Britain's Prime Minister Gordon Brown will push for a new international financial system that updates the Bretton Woods agreement in a speech to be delivered Monday evening.
Brown will call for the reforms at the G20 summit to be held in Washington next weekend.
"The British Government ... will begin to begin a new Bretton Woods with a new IMF that offers, by its surveillance of every economy, an early warning system and a crisis prevention mechanism for the whole world," Brown will say at his speech at the annual Lord Mayor's banquet in London.
Brown will also say the United States and Europe must provide the leadership for the creation for a new international order.
"The trans-Atlantic relationship has been the engine of effective multi-lateralism for the past 50 years. I believe the whole of Europe can work closely with America to meet the great challenges which will test our resolution and illuminate our convictions," he will say.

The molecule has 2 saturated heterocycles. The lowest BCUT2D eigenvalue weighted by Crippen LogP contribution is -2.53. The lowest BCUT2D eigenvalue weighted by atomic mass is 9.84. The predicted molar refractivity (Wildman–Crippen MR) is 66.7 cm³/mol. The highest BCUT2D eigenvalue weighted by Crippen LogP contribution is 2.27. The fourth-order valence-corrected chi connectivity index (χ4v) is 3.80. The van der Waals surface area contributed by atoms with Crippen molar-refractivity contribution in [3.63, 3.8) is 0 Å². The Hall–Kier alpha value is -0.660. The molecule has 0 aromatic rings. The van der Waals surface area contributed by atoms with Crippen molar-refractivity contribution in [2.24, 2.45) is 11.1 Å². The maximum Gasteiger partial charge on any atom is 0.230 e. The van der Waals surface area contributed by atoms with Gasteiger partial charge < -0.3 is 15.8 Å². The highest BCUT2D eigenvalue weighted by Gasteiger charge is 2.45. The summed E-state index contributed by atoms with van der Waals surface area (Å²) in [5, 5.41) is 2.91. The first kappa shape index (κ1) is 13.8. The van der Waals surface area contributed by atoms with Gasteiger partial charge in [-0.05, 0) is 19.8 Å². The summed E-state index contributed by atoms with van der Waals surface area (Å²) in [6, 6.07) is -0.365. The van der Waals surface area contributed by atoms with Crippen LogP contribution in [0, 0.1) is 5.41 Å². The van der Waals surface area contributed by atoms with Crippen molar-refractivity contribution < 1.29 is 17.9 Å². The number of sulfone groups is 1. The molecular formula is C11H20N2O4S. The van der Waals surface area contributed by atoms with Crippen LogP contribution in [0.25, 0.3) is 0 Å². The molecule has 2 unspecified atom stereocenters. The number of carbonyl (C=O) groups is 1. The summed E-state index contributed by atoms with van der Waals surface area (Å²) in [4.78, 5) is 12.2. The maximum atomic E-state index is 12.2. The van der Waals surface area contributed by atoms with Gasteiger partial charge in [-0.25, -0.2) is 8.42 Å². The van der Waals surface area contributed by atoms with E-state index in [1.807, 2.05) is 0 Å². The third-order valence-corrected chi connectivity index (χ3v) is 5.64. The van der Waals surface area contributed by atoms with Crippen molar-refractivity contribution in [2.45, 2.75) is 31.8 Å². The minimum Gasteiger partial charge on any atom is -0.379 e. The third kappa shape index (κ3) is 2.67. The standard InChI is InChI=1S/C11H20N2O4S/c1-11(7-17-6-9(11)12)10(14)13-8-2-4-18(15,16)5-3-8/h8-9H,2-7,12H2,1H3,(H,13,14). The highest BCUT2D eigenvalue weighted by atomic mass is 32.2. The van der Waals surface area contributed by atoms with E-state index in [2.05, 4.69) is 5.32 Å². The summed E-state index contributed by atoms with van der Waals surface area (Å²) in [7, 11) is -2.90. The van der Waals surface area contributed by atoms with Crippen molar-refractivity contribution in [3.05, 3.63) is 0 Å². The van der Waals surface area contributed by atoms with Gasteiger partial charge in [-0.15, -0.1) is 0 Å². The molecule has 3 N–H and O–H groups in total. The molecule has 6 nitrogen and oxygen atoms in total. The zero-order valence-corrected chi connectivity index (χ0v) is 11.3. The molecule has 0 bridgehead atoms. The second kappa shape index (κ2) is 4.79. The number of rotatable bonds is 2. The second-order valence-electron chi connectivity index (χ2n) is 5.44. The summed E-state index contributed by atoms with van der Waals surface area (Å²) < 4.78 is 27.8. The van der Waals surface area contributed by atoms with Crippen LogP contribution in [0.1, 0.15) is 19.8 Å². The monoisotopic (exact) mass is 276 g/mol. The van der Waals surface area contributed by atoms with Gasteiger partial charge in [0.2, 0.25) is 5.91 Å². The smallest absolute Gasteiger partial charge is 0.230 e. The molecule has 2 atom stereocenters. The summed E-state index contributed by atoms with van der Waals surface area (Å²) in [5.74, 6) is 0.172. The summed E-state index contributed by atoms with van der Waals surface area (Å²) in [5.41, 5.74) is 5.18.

Brown's calls for a reformed IMF will echo calls by Nobel Prize-winning economist Joseph E. Stiglitz of Columbia University.
Stiglitz told a U.N. General Assembly panel on the global financial crisis last month that the system created at the 1944 conference in Bretton Woods, New Hampshire, which established the international monetary protocols governing trade, banking and other financial relations among nations, needs to be updated.
Brown has already discussed IMF reforms with French President Nicolas Sarkozy and German Chancellor Angela Merkel and has called on countries such as China and the oil-rich Persian Gulf states to fund the bulk of an increase in the International Monetary Fund's bailout pot.
Brown will also say the world faces five major challenges — to promote democracy, fight terrorism, strengthen the global economy, tackle climate change and resolve conflict.